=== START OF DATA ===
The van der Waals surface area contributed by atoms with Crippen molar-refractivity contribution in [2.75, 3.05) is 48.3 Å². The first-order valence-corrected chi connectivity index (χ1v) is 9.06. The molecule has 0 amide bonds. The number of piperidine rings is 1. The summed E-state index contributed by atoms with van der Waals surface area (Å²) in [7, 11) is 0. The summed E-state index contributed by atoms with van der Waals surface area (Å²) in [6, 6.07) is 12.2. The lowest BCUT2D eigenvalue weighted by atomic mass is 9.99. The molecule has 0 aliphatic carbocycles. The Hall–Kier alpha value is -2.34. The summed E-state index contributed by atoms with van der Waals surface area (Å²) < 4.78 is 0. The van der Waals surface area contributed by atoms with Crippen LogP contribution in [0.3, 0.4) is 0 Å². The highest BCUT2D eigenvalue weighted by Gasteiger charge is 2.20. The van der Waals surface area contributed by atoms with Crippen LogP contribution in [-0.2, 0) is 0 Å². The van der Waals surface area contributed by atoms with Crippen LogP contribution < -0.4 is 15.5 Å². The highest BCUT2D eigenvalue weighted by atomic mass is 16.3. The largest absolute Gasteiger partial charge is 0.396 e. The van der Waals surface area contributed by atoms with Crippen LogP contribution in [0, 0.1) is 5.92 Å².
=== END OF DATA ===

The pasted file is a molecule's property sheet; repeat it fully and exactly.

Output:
The van der Waals surface area contributed by atoms with Crippen molar-refractivity contribution in [2.75, 3.05) is 48.3 Å². The first-order valence-corrected chi connectivity index (χ1v) is 9.06. The molecule has 0 amide bonds. The number of piperidine rings is 1. The summed E-state index contributed by atoms with van der Waals surface area (Å²) in [7, 11) is 0. The summed E-state index contributed by atoms with van der Waals surface area (Å²) in [6, 6.07) is 12.2. The lowest BCUT2D eigenvalue weighted by atomic mass is 9.99. The molecule has 0 aliphatic carbocycles. The Hall–Kier alpha value is -2.34. The summed E-state index contributed by atoms with van der Waals surface area (Å²) < 4.78 is 0. The van der Waals surface area contributed by atoms with Crippen LogP contribution in [0.3, 0.4) is 0 Å². The highest BCUT2D eigenvalue weighted by Gasteiger charge is 2.20. The van der Waals surface area contributed by atoms with Crippen LogP contribution in [-0.2, 0) is 0 Å². The van der Waals surface area contributed by atoms with Crippen LogP contribution < -0.4 is 15.5 Å². The highest BCUT2D eigenvalue weighted by atomic mass is 16.3. The largest absolute Gasteiger partial charge is 0.396 e. The van der Waals surface area contributed by atoms with Crippen LogP contribution in [0, 0.1) is 5.92 Å².